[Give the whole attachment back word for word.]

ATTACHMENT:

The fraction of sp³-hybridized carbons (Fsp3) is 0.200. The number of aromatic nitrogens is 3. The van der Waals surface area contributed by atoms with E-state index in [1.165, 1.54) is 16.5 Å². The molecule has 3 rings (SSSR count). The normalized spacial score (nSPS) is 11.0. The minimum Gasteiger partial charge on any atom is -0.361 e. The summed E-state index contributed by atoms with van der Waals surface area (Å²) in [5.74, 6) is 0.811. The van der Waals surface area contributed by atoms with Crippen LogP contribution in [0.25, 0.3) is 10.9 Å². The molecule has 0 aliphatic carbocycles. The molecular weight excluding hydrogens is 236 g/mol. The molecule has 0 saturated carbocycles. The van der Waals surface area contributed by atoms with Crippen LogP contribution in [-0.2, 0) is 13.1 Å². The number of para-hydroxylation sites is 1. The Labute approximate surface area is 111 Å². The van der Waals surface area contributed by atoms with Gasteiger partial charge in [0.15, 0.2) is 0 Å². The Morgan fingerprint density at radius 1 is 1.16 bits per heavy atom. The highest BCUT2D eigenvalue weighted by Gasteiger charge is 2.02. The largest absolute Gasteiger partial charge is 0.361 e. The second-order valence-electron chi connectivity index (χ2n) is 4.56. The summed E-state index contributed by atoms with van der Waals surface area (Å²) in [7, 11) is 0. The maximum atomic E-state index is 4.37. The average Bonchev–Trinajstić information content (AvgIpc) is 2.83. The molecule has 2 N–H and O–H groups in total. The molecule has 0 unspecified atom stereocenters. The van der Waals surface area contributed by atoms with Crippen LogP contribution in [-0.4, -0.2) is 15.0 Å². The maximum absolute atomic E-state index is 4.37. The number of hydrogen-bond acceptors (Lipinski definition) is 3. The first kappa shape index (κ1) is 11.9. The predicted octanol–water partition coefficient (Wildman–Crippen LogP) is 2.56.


The fraction of sp³-hybridized carbons (Fsp3) is 0.200. The number of aromatic nitrogens is 3. The van der Waals surface area contributed by atoms with E-state index in [1.165, 1.54) is 16.5 Å². The molecule has 3 rings (SSSR count). The normalized spacial score (nSPS) is 11.0. The minimum Gasteiger partial charge on any atom is -0.361 e. The summed E-state index contributed by atoms with van der Waals surface area (Å²) in [5.74, 6) is 0.811. The van der Waals surface area contributed by atoms with Crippen LogP contribution in [0.25, 0.3) is 10.9 Å². The molecule has 0 aliphatic carbocycles. The molecular weight excluding hydrogens is 236 g/mol. The molecule has 0 saturated carbocycles. The van der Waals surface area contributed by atoms with Crippen LogP contribution in [-0.2, 0) is 13.1 Å². The number of para-hydroxylation sites is 1. The Labute approximate surface area is 111 Å². The van der Waals surface area contributed by atoms with Gasteiger partial charge in [0.15, 0.2) is 0 Å². The Morgan fingerprint density at radius 1 is 1.16 bits per heavy atom. The highest BCUT2D eigenvalue weighted by Gasteiger charge is 2.02. The largest absolute Gasteiger partial charge is 0.361 e. The second-order valence-electron chi connectivity index (χ2n) is 4.56. The summed E-state index contributed by atoms with van der Waals surface area (Å²) in [7, 11) is 0. The maximum atomic E-state index is 4.37. The average Bonchev–Trinajstić information content (AvgIpc) is 2.83. The molecule has 2 N–H and O–H groups in total. The molecule has 0 unspecified atom stereocenters. The van der Waals surface area contributed by atoms with Crippen LogP contribution in [-0.4, -0.2) is 15.0 Å². The maximum absolute atomic E-state index is 4.37. The number of hydrogen-bond acceptors (Lipinski definition) is 3. The first kappa shape index (κ1) is 11.9. The predicted octanol–water partition coefficient (Wildman–Crippen LogP) is 2.56.